Readers in Council,
The Japan Times,
5-4, Shibaura 4-chome,
Minato-ku, Tokyo 108-0023
I knew that David Varnes’ pro-exercise rebuttal, “Physical health boosts a nation” (Japan Times, Sunday, January 5, 2014) of my anti-mandatory participation letter “Most don’t care about workouts” (Japan Times, Sunday, December 29, 2013) was out there. In short, there is more money in physical fitness therefore in a capitalist society people must be herded towards physical fitness through participation - coerced if necessary - for the good of the balance sheet and the quarterly profit statement. In extreme cases people can be subjected to economic and legal sanctions, a restriction of civil rights, disenfranchisement and ostracism if their lifestyle choices are deemed too costly to the office, the insurance company, the hospital and the government. The dehumanizing features of this perspective are scary. I understand that money is important, but the truth is that it’s not that important. Come on! There is more than enough coercion in the world already, some societies much more than others, but it’s ubiquitous and I wish it would stop. Particularly nasty are those who coerce us with an unctuous smile and condescension. I want to be free.
Do you have a pre-existing medical condition? Sorry, no health insurance for you. Do you smoke tobacco? Sorry, we can’t hire you. Do you eat chocolate or drink alcohol? Sorry, no drivers license for you. Do you watch more than two hours of television per week? Sorry, you are subject to inflated utility fees. Do you oppose mandatory physical education for school children? Sorry, you can’t be allowed to bear children. Do you disagree with us? Sorry, you can’t vote.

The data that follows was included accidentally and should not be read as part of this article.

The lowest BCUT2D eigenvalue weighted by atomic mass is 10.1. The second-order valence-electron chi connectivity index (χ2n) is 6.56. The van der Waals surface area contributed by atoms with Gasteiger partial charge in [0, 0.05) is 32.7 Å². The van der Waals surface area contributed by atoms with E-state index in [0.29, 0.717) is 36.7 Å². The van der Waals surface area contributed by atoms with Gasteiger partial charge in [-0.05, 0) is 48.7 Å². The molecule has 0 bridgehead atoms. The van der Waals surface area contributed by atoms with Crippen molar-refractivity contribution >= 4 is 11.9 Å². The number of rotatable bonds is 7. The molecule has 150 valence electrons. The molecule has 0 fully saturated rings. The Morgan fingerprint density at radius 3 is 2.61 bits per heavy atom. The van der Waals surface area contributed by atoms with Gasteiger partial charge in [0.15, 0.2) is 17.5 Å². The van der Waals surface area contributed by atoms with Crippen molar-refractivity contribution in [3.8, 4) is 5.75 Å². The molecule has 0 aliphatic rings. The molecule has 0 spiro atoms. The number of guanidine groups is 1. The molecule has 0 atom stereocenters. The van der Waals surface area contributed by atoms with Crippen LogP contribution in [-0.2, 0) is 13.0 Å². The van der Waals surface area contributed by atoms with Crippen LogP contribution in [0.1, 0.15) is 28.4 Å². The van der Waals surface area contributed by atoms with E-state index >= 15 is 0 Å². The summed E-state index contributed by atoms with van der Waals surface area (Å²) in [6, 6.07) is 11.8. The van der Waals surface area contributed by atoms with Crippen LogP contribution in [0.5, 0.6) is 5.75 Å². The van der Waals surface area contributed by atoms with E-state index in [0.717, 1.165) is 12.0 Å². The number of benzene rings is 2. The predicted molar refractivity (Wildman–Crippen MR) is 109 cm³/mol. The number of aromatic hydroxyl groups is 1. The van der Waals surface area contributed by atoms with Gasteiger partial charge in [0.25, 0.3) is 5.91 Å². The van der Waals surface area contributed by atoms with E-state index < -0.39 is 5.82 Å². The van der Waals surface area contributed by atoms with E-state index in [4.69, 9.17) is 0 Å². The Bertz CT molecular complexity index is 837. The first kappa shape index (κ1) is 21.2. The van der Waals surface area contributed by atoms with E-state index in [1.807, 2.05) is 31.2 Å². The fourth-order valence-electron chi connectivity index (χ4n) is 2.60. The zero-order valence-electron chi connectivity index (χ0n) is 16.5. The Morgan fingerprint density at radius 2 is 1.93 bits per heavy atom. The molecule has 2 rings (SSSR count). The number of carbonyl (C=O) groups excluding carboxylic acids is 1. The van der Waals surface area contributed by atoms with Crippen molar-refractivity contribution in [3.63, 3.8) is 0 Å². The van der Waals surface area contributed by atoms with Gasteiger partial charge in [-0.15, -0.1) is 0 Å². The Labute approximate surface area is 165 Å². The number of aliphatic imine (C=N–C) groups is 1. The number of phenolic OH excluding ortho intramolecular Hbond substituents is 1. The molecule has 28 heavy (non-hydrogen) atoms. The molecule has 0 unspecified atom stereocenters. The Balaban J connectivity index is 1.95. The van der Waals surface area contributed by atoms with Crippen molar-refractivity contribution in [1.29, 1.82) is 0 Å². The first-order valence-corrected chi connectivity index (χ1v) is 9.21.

I don’t dispute that “Study after study shows one simple fact: Healthier adults do more; are on average more creative, better workers; and have happier lives than overweight and obese adults.” But I dispute each and every one of those points. In particular the idea of happiness. Conventional ideas of happiness are greatly over rated.
Published on Sunday, January 12, 2014 as “Happiness starts without coercion.”
There’s nothing new about social engineering, but it’s disappointing that people don’t recognize it, or call it for what it is, or condemn it.